RFS news highlights resources, issues, and news relevant to in-training members of the ACR. If you have a topic idea or would like to contribute to the blog, please email RFS Secretary Nathan Coleman, MD.
Tweet Chat Tips
Don’t forget to participate in the next # JACR Tweet Chat on Thursday, September 28th at noon EDT — Topic: Personal Branding!
Tweet chats in radiology are a fantastic way to engage in discussion with colleagues and patient advocates across a global scale, during radiology meetings and/or all year round. However, the concept of a tweet chat may be daunting to some who want to participate but don’t know how or where to begin. As radiology-related tweet chats become more frequent, this quick guide has been crafted to demystify the basics of a virtual discussion with the hope that more radiologists at all levels of training will participate in the future.
Before the Tweet Chat
Oftentimes, upcoming tweet chats will have questions posted prior to allow potential participants time to peruse them and formulate answers they may want to share during the tweet chat. For example, JACR®, which holds regular tweet chats every 4th Thursday of the month, has the topic and questions posted on its website beforehand, as well as supplemental reading materials so that participants are well informed and can contribute to a robust discussion (found at http://www.jacr.org/twitter-archive).
Pre-drafting some responses can be useful, especially for those who may not be as “twitter conditioned” to think quickly and on the fly, as these tweet chats tend to occur at a rapid pace. However, it is recommended that you don’t schedule responses on a social media management platform such as Hootsuite or Buffer, as the responses often don’t flow with the conversation and may randomly appear out of sequence. Moreover, this can also disrupt the flow to the overall discussion.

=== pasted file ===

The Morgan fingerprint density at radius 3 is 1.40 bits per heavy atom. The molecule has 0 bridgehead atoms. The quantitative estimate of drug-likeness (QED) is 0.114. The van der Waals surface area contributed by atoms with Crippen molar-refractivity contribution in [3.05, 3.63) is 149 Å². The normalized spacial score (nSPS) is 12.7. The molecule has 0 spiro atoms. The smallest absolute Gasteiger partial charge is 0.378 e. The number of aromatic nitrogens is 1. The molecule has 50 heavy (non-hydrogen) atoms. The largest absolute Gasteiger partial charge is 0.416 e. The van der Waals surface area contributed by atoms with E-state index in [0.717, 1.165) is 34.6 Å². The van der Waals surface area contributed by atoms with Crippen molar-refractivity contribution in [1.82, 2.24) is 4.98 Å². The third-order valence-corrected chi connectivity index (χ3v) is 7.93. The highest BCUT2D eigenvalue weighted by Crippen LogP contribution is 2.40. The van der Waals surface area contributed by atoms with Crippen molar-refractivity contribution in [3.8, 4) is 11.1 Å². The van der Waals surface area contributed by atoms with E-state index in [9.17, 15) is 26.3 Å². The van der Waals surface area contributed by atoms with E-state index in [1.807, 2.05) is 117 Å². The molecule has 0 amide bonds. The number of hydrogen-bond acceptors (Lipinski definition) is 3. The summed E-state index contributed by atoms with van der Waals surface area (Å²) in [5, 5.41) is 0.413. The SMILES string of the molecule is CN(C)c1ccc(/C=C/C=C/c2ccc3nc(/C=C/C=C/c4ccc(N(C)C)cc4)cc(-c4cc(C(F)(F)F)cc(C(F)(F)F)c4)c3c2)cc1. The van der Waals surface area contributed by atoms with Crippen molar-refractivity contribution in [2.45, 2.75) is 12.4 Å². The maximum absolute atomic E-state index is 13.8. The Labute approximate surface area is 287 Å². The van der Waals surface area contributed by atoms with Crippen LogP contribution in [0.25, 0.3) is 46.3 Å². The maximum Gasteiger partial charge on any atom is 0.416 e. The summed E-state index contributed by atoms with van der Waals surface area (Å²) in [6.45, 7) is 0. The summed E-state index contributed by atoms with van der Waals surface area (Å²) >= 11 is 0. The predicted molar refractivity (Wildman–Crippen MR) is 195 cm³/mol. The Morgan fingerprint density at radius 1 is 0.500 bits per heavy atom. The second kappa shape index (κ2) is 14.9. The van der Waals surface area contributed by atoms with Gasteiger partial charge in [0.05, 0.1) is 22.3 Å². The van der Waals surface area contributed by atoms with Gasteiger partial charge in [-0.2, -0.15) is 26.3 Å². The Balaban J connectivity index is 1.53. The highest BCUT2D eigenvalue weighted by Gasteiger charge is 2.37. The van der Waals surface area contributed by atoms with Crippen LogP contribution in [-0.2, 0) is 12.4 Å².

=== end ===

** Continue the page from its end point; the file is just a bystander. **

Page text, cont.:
If you are not familiar with Twitter, you may see some abbreviations associated with tweets that leave you feeling perplexed. “RT” refers to a re-tweet, which indicates that someone is sharing your tweet word-for-word. “MT” refers to modified tweet, which means that your tweet has been shared but modified, often to meet the 140 character limit on a post.
Most Twitter tools allow for the option for you to “comment” or “quote tweet” when you are retweeting a post. Additionally, you can do the same on your own post, which can be an effective way to add more context to your tweet, so that your comment is directly linked to the original tweet.
If you would simply like to reply to another twitter user or participant, you can select the reply icon, denoted by the left turn arrow icon. During a tweet chat, it is important to remember to include the designated hashtag so that others can follow along and your responses can be archived as part of the conversation.
During the Tweet Chat
Posts must be 140 characters or less and should include a particular hashtag associated with the tweet chat so that the discussion can be tracked during the chat and after. For example, the JACR tweet chats use the hashtag, #JACR, and the RADxx tweet chats use the hashtag #RADxx.
As you draft your responses, always remain vigilant of which question is being discussed. For example, if your answer is in response to Topic 1, begin your answer with T1. Please note, that some tweet chats may use the terminology “Question 1,” or even ask that your responses lead with an “A” for answer followed by the number pertaining to the question such as 1, 2, etc. Regardless, the proper response terminology should be specified at the initiation of the tweet chat.